The Beach, Marathon, Greece
The Persians got onto this beach quite easily, but didn't get off quite so well. We hope to find our departure easier in the morning. This is the view from 100 feet in front of the hotel room. It's a tough job, but someone has to do it!
Leaving Italy, Brindisi, May 15th
After an easy day riding up the sole of Italy and over to the Achilles heel we took the overnight ferry from Brindisi to Patras in Greece.
What news from the Lido, Peter?
Peter returns from a ride along the beach to try to find a hotel in Southern Italy. No luck on the beach, but we found a really friendly hotel on the main road along the South coast a few minutes later where we were treated like family - we had to clear up after the meal (okay, the clearing up bit didn't happen).
The Black death arrived in Messina, Sicilly in 1347 and caused devastation thoughout Europe. We left about 13:47 - I remember because we had lunch just after we landed.
We started the ride back not knowing tha internet would not be available for days and at 5 am (to get the ferry back to Sicilly). Got to Archimedes' city of Syracuse fro a bit of early Greek influence on the way to the mainland.
Since I was around twenty I have wanted to ride my bike to my parents house in Malta. Sadly they are not alive to see it and gladly they were not in the house when I pointed the exhaust pipe out of the door and warmed up the engine inside the house yesterday to test my Alternator which is now sporting new bearings. I don't think tey are anything to do with the lack of lights the other day or the whining noise but the lights problem appears to have fixed its self while sorting out the Alternator and I think I have one of those crash helmets which when the visor is open it filters in the high frequencies then amplifies them so you think the bike has the transmittion of a double decker bus. Take off the helmet and they go away. (Or that's what I'm telling myself. Time and miles will tell. Speaking of which we are booked on a ferry from Brindisi in Italy on the evening of the15th for a 15 hour crossing to Patra in Greece. All we need now is another booking to get us off Malta on the morning of the 14th. We will try to book it tomorrow. Tonight we are off out for a meal with Flavia who is Italian but speaks with an Irish accent and her husband Mark who is from the fomed East Germany.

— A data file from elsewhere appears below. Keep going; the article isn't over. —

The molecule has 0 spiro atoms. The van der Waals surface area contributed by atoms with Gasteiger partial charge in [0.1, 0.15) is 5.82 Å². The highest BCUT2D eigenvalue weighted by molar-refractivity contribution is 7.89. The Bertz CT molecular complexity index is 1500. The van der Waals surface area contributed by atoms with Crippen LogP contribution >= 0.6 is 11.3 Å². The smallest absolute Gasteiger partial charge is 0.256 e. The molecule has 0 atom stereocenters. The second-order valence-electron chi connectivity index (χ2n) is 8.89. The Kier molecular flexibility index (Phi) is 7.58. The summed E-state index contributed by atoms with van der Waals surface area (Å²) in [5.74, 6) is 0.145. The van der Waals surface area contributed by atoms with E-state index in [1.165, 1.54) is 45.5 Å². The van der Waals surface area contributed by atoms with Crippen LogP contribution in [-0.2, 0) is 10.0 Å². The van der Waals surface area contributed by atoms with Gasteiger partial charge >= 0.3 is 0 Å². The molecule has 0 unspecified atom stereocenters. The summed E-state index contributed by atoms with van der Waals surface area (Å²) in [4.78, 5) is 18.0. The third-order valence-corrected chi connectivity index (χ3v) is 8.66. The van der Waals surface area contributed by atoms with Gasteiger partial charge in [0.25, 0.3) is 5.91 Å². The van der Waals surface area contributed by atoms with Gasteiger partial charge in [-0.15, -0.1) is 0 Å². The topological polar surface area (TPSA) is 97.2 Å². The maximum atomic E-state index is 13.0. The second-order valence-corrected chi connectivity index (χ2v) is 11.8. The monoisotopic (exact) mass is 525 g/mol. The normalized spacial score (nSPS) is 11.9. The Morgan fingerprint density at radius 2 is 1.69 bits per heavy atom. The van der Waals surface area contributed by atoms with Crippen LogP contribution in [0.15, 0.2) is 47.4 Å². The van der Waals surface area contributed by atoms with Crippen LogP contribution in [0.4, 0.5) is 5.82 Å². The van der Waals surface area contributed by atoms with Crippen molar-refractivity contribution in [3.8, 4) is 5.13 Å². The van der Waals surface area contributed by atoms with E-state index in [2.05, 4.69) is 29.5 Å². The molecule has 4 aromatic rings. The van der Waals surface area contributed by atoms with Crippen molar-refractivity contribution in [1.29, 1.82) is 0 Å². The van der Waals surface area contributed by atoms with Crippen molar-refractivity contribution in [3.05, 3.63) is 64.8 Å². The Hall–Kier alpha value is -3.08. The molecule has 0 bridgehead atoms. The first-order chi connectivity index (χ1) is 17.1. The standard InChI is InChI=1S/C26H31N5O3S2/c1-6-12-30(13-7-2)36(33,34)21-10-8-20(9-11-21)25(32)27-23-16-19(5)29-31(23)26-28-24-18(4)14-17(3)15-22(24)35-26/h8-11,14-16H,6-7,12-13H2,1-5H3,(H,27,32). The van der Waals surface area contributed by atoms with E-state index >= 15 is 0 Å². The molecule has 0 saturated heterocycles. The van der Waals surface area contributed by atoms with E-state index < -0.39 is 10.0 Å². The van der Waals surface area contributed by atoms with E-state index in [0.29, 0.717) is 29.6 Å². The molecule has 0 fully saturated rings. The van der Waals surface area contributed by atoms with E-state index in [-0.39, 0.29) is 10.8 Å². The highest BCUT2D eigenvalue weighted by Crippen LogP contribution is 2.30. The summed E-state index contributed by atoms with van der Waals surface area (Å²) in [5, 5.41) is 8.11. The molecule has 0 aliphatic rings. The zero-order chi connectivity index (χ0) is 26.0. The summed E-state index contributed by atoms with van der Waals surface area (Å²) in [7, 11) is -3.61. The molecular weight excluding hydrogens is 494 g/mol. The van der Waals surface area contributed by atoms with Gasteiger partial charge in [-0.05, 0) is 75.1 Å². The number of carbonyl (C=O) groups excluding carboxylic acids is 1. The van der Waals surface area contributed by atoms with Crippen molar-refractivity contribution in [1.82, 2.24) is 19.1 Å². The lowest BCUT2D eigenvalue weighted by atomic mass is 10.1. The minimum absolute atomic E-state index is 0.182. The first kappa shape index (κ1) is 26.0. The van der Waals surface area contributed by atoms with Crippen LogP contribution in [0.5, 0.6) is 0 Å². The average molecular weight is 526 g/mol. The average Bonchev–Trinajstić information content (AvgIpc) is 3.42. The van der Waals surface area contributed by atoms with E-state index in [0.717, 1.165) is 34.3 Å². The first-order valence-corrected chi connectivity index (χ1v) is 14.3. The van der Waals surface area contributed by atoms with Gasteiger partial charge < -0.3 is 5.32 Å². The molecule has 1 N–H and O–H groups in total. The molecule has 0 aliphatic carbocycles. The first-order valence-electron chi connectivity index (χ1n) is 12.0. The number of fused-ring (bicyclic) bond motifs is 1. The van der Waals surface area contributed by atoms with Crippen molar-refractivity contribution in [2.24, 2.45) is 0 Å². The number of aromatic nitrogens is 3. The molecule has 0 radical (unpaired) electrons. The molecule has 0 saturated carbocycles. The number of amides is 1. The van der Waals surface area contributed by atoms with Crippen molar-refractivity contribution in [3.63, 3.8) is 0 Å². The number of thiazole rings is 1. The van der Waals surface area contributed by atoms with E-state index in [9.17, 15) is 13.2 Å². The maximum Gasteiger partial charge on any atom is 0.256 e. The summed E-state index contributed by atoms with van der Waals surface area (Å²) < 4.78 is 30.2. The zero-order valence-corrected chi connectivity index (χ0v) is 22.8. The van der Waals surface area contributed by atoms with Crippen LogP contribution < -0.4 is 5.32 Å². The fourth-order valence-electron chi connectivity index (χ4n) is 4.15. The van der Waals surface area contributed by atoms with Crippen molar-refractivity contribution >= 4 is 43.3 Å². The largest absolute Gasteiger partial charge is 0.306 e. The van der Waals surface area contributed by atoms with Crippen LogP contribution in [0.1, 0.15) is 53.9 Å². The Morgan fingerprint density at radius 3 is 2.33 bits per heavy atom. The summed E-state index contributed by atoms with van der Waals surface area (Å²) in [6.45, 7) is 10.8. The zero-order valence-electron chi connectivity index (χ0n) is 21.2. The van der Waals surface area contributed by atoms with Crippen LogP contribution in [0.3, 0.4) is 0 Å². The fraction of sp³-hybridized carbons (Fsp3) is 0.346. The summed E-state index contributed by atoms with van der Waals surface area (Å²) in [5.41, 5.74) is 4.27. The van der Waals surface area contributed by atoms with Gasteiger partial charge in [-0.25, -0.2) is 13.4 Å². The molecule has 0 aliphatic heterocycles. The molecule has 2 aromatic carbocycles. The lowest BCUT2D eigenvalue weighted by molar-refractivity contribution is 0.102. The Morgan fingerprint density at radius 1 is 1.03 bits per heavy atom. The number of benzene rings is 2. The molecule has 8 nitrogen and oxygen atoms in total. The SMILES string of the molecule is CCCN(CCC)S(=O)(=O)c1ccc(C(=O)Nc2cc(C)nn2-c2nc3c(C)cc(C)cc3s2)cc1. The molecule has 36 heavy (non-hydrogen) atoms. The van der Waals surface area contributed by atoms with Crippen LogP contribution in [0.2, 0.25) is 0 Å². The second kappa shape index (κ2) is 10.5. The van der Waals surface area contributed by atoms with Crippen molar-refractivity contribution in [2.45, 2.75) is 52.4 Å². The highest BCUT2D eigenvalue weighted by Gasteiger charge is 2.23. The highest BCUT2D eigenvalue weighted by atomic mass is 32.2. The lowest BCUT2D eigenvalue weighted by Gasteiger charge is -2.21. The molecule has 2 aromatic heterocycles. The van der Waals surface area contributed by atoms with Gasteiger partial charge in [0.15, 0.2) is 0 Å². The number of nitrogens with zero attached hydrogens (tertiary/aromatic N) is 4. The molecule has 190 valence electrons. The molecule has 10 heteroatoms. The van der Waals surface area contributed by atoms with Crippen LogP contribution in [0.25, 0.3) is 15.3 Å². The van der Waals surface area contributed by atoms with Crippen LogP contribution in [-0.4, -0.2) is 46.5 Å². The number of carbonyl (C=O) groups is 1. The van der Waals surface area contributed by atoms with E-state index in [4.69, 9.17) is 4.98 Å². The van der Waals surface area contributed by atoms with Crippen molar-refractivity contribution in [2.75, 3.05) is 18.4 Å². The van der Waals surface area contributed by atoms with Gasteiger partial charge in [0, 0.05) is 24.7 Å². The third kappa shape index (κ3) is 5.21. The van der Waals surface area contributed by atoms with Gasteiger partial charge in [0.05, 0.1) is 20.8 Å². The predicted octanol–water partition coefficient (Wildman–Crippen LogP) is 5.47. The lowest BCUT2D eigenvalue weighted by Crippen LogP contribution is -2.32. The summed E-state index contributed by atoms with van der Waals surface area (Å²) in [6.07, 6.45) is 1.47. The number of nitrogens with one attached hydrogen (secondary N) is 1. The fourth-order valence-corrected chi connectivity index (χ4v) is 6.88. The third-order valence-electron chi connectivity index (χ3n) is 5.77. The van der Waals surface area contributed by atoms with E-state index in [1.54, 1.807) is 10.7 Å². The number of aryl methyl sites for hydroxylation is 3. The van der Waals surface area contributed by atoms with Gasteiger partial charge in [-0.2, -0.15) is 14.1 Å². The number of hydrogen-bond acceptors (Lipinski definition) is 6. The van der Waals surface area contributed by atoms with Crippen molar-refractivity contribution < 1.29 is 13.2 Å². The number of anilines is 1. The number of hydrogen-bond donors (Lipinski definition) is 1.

The view from Peter's living room
This is what Peter has to look at from one side of his living room. The other side is even better. Graham went for an 11.75km run round the harbour to the coast and back in 39 degree full sun (mad dogs and Englishmen go out in the mid day sun) and Peter checked over the bike. Turns out the alternator is a bit dodgy and we may have to stay here for three days while a part arrives. It's a tough life, but we'll manage somehow. I'm sure you are all sympathetic.
Valetta from Vittoriosa, Malta